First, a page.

I am sitting at the computer with one leg crossed under me. Charlie is playing with the undersides of my toes. He is fascinated by them and his cold little fingers are about to make me squeal. I wonder if he is thinking, "Hey, can I eat these?"

Mommy: Melody, Charlie's soft fuzzy kissin' head is not for licking. It is not a soft fuzzy lickin' head. Especially not when your tongue is coated in yogurt.

We're in the middle of fixing up a new little girls' room. If I'm a bit absent, or absent-minded, blame it on the combination of the fumes and the amount of time I spend cross-legged on the plywood underlayment of the room, painting beadboard and trim to install.



The girls are mad at me because they didn't get to come to our wedding. I keep trying to explain that really, it is better that way, but they aren't buying it.

Melody cut her fingertip this morning. When I got done putting a Band-Aid on it, Dixie told her, "Oops! You can only count to nine until it heals!"

Melody requested that her breakfast be strawberry yogurt with no strawberries in it and strawberries on top. Whatever Daddy made, she rejected.


The Princess of Disaster strikes again

Today, in honor of our fifth anniversary, Dixie spackled the couch.

Anyone know how to get joint compound out of microfiber?


Dearest Husband~

I realize that you are only vaguely aware of the society around you at times, but I still cannot fathom how one has made it to the age of 39, the vast majority of these years residing in places with modern kitchens, and not learned that dishwashing soap and dishwasher soap are not interchangeable.

I realize that it is a great enormous flaw on my part that the Jetsons box of Electrasol was not magically refilled for your using pleasure. But I am not Mrs. Jetson and Rosie does not live in this house--and forgive me for lacking in her thoroughness, what with these three very small children, enormous remodeling project, perpetually dirty house and poor health to attend to--and so boxes do occasionally become empty on my watch.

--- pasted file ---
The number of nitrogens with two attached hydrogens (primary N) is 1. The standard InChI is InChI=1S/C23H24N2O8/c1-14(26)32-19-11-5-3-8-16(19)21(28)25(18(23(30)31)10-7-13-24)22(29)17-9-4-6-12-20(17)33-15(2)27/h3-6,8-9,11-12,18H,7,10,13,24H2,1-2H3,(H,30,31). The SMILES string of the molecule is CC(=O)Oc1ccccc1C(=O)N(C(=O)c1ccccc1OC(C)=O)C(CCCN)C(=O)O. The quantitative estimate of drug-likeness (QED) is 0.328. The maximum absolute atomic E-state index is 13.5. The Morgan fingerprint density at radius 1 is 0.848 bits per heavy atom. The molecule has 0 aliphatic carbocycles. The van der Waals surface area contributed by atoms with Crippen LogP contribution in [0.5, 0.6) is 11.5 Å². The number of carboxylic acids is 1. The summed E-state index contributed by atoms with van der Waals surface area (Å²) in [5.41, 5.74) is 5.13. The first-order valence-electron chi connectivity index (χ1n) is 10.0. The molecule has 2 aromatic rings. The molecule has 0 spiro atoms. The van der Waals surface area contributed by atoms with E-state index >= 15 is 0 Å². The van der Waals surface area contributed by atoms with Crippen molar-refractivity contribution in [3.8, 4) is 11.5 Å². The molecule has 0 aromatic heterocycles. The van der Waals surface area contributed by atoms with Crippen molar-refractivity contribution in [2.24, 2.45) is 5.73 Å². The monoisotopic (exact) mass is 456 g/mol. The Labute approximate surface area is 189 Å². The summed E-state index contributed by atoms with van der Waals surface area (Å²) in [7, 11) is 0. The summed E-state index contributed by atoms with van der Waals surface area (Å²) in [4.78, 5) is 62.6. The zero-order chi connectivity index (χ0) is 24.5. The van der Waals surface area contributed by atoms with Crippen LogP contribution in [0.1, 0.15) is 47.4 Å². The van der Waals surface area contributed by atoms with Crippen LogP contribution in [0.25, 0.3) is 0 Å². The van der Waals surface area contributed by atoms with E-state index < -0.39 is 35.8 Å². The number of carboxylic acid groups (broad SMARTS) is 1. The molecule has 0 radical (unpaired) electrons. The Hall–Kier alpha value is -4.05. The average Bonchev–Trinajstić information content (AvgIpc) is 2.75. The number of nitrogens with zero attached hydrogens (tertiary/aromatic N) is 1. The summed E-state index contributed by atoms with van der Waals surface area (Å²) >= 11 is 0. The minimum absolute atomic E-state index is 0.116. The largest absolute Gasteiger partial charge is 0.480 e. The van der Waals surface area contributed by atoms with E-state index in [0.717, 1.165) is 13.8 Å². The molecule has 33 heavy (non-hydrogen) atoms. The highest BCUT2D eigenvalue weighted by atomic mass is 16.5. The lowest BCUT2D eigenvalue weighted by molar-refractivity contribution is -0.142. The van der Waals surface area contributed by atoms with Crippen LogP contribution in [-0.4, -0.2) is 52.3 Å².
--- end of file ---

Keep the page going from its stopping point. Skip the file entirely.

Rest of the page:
I also realize it is a failing on my part that I was not by your side in your hour of need. How could you have possibly known how to handle the situation? It is my fault that I was almost 19 feet away from you and in another room. Granted, it has different flooring and function, but it isn't like there is a dividing wall or cone of silence between the two. So of course, asking if we have more Electrasol (and receiving the answer, "yes, nine boxes in the pantry") would have been simply too much.

I find you going to Walgreens in the middle of the night in the cold and nasty climes to attend to this problem admirable. Thank you for buying not one but two boxes of inferior product neither on sale nor with a coupon. But do you think you could have perhaps done this before filling the little cup with dishwashing soap and turning it on to fill our kitchen with suds and then leaving?

(Remember the $1400 in damage caused when you let the bathroom sink overflow for an hour or two, discovered it then told no one, attempted to halfway clean it up yourself, and then left it in standing water for another hour before admitting what you'd done and letting someone help? Have you seen the number of cabinets in our kitchen? Twenty-three. I did not overly mind handcrafting one new bathroom cabinet, especially as it is completely beautiful, but I draw the line at twenty-three.)